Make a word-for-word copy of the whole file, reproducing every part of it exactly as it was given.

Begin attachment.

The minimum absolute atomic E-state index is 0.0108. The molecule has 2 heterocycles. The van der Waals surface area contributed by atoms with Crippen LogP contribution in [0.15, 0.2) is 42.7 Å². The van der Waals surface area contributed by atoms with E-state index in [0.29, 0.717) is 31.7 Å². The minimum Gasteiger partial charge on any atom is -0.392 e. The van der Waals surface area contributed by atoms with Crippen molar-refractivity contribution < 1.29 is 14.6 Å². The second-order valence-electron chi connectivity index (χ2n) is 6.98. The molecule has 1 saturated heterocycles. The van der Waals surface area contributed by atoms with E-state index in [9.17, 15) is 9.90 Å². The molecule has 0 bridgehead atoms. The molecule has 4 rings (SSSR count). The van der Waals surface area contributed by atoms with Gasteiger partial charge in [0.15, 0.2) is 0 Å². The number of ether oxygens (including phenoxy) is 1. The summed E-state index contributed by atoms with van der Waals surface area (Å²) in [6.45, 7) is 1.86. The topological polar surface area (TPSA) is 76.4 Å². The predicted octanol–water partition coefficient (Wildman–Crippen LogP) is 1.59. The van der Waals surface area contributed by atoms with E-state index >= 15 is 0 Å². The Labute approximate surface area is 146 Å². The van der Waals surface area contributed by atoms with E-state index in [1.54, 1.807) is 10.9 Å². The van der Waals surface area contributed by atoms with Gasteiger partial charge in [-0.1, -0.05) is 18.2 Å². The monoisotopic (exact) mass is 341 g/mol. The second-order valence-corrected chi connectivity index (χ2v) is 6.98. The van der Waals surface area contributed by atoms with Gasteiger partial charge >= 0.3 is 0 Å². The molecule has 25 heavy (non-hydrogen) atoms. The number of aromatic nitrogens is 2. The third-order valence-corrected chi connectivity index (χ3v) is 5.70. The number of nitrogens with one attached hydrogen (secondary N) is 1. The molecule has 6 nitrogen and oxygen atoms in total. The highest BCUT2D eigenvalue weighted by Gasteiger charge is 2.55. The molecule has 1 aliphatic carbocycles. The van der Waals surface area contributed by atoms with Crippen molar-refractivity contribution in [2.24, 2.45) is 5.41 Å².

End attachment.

The minimum absolute atomic E-state index is 0.0108. The molecule has 2 heterocycles. The van der Waals surface area contributed by atoms with Crippen LogP contribution in [0.15, 0.2) is 42.7 Å². The van der Waals surface area contributed by atoms with E-state index in [0.29, 0.717) is 31.7 Å². The minimum Gasteiger partial charge on any atom is -0.392 e. The van der Waals surface area contributed by atoms with Crippen molar-refractivity contribution < 1.29 is 14.6 Å². The second-order valence-electron chi connectivity index (χ2n) is 6.98. The molecule has 1 saturated heterocycles. The van der Waals surface area contributed by atoms with E-state index in [9.17, 15) is 9.90 Å². The molecule has 0 bridgehead atoms. The molecule has 4 rings (SSSR count). The van der Waals surface area contributed by atoms with Gasteiger partial charge in [0.15, 0.2) is 0 Å². The number of ether oxygens (including phenoxy) is 1. The summed E-state index contributed by atoms with van der Waals surface area (Å²) in [6.45, 7) is 1.86. The topological polar surface area (TPSA) is 76.4 Å². The predicted octanol–water partition coefficient (Wildman–Crippen LogP) is 1.59. The van der Waals surface area contributed by atoms with E-state index >= 15 is 0 Å². The Labute approximate surface area is 146 Å². The van der Waals surface area contributed by atoms with E-state index in [1.54, 1.807) is 10.9 Å². The van der Waals surface area contributed by atoms with Gasteiger partial charge in [-0.1, -0.05) is 18.2 Å². The monoisotopic (exact) mass is 341 g/mol. The second-order valence-corrected chi connectivity index (χ2v) is 6.98. The van der Waals surface area contributed by atoms with Gasteiger partial charge >= 0.3 is 0 Å². The molecule has 25 heavy (non-hydrogen) atoms. The number of aromatic nitrogens is 2. The third-order valence-corrected chi connectivity index (χ3v) is 5.70. The number of nitrogens with one attached hydrogen (secondary N) is 1. The molecule has 6 nitrogen and oxygen atoms in total. The highest BCUT2D eigenvalue weighted by Gasteiger charge is 2.55. The molecule has 1 aliphatic carbocycles. The van der Waals surface area contributed by atoms with Crippen molar-refractivity contribution in [2.24, 2.45) is 5.41 Å².